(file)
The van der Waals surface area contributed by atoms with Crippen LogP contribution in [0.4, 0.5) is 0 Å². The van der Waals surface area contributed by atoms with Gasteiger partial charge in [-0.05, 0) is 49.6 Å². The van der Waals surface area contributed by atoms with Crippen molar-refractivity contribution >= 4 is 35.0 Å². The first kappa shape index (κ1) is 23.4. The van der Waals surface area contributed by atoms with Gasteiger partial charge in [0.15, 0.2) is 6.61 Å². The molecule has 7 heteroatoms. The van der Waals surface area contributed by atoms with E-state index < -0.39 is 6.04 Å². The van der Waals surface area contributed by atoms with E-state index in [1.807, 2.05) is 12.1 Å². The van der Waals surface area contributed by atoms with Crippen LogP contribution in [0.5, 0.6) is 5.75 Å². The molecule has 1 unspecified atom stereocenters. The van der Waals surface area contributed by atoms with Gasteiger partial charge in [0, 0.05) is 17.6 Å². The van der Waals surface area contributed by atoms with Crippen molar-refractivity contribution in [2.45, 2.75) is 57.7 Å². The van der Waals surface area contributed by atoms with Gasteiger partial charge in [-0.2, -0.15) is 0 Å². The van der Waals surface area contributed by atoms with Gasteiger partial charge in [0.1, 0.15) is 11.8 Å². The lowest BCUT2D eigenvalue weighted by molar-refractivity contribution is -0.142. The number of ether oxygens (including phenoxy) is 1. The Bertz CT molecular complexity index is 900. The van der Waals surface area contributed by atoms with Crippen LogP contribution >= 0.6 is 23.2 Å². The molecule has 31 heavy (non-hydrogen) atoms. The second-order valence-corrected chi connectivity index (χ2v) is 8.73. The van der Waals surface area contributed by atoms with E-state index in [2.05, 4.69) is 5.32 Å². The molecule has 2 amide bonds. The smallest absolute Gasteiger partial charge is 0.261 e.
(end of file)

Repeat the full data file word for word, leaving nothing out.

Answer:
The van der Waals surface area contributed by atoms with Crippen LogP contribution in [0.4, 0.5) is 0 Å². The van der Waals surface area contributed by atoms with Gasteiger partial charge in [-0.05, 0) is 49.6 Å². The van der Waals surface area contributed by atoms with Crippen molar-refractivity contribution >= 4 is 35.0 Å². The first kappa shape index (κ1) is 23.4. The van der Waals surface area contributed by atoms with Gasteiger partial charge in [0.15, 0.2) is 6.61 Å². The molecule has 7 heteroatoms. The van der Waals surface area contributed by atoms with E-state index < -0.39 is 6.04 Å². The van der Waals surface area contributed by atoms with E-state index in [1.807, 2.05) is 12.1 Å². The van der Waals surface area contributed by atoms with Crippen LogP contribution in [0.5, 0.6) is 5.75 Å². The molecule has 1 unspecified atom stereocenters. The van der Waals surface area contributed by atoms with Gasteiger partial charge in [0, 0.05) is 17.6 Å². The van der Waals surface area contributed by atoms with Crippen molar-refractivity contribution in [2.45, 2.75) is 57.7 Å². The van der Waals surface area contributed by atoms with Gasteiger partial charge in [-0.2, -0.15) is 0 Å². The van der Waals surface area contributed by atoms with Gasteiger partial charge in [0.1, 0.15) is 11.8 Å². The lowest BCUT2D eigenvalue weighted by molar-refractivity contribution is -0.142. The number of ether oxygens (including phenoxy) is 1. The Bertz CT molecular complexity index is 900. The van der Waals surface area contributed by atoms with Crippen LogP contribution >= 0.6 is 23.2 Å². The molecule has 31 heavy (non-hydrogen) atoms. The second-order valence-corrected chi connectivity index (χ2v) is 8.73. The van der Waals surface area contributed by atoms with E-state index in [2.05, 4.69) is 5.32 Å². The molecule has 2 amide bonds. The smallest absolute Gasteiger partial charge is 0.261 e.